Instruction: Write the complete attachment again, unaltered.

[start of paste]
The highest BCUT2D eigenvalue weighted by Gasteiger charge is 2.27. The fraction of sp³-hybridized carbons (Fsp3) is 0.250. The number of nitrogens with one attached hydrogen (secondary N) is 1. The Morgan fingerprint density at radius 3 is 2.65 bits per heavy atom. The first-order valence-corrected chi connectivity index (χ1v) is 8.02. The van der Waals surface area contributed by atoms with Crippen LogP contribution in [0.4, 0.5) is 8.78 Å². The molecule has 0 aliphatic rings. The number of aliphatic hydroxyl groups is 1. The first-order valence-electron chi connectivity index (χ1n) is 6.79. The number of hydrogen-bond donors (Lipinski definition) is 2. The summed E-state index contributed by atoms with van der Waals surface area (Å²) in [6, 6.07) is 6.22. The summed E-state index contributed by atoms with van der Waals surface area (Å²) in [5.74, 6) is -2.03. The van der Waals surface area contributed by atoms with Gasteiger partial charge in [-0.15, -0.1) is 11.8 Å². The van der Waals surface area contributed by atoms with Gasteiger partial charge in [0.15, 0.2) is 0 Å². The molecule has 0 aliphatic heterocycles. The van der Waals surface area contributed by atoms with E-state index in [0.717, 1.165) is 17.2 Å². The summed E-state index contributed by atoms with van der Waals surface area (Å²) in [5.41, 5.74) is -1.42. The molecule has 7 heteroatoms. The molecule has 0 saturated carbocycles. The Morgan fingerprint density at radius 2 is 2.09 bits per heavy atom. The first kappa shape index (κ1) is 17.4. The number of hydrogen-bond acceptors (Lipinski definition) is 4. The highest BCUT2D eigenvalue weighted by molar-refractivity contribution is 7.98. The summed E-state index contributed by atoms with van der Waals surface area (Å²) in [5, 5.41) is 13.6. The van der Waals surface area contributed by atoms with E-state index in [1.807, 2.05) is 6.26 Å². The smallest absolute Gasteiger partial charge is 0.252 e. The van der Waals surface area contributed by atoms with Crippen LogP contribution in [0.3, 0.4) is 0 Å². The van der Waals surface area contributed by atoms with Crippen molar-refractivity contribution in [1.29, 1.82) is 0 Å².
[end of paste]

The highest BCUT2D eigenvalue weighted by Gasteiger charge is 2.27. The fraction of sp³-hybridized carbons (Fsp3) is 0.250. The number of nitrogens with one attached hydrogen (secondary N) is 1. The Morgan fingerprint density at radius 3 is 2.65 bits per heavy atom. The first-order valence-corrected chi connectivity index (χ1v) is 8.02. The van der Waals surface area contributed by atoms with Crippen LogP contribution in [0.4, 0.5) is 8.78 Å². The molecule has 0 aliphatic rings. The number of aliphatic hydroxyl groups is 1. The first-order valence-electron chi connectivity index (χ1n) is 6.79. The number of hydrogen-bond donors (Lipinski definition) is 2. The summed E-state index contributed by atoms with van der Waals surface area (Å²) in [6, 6.07) is 6.22. The summed E-state index contributed by atoms with van der Waals surface area (Å²) in [5.74, 6) is -2.03. The van der Waals surface area contributed by atoms with Gasteiger partial charge in [-0.15, -0.1) is 11.8 Å². The van der Waals surface area contributed by atoms with Gasteiger partial charge in [0.15, 0.2) is 0 Å². The molecule has 0 aliphatic heterocycles. The van der Waals surface area contributed by atoms with E-state index in [0.717, 1.165) is 17.2 Å². The summed E-state index contributed by atoms with van der Waals surface area (Å²) in [5.41, 5.74) is -1.42. The molecule has 7 heteroatoms. The molecule has 0 saturated carbocycles. The Morgan fingerprint density at radius 2 is 2.09 bits per heavy atom. The first kappa shape index (κ1) is 17.4. The number of hydrogen-bond acceptors (Lipinski definition) is 4. The highest BCUT2D eigenvalue weighted by molar-refractivity contribution is 7.98. The summed E-state index contributed by atoms with van der Waals surface area (Å²) in [5, 5.41) is 13.6. The van der Waals surface area contributed by atoms with E-state index in [1.807, 2.05) is 6.26 Å². The smallest absolute Gasteiger partial charge is 0.252 e. The van der Waals surface area contributed by atoms with Crippen LogP contribution in [0.3, 0.4) is 0 Å². The van der Waals surface area contributed by atoms with Crippen molar-refractivity contribution in [1.29, 1.82) is 0 Å².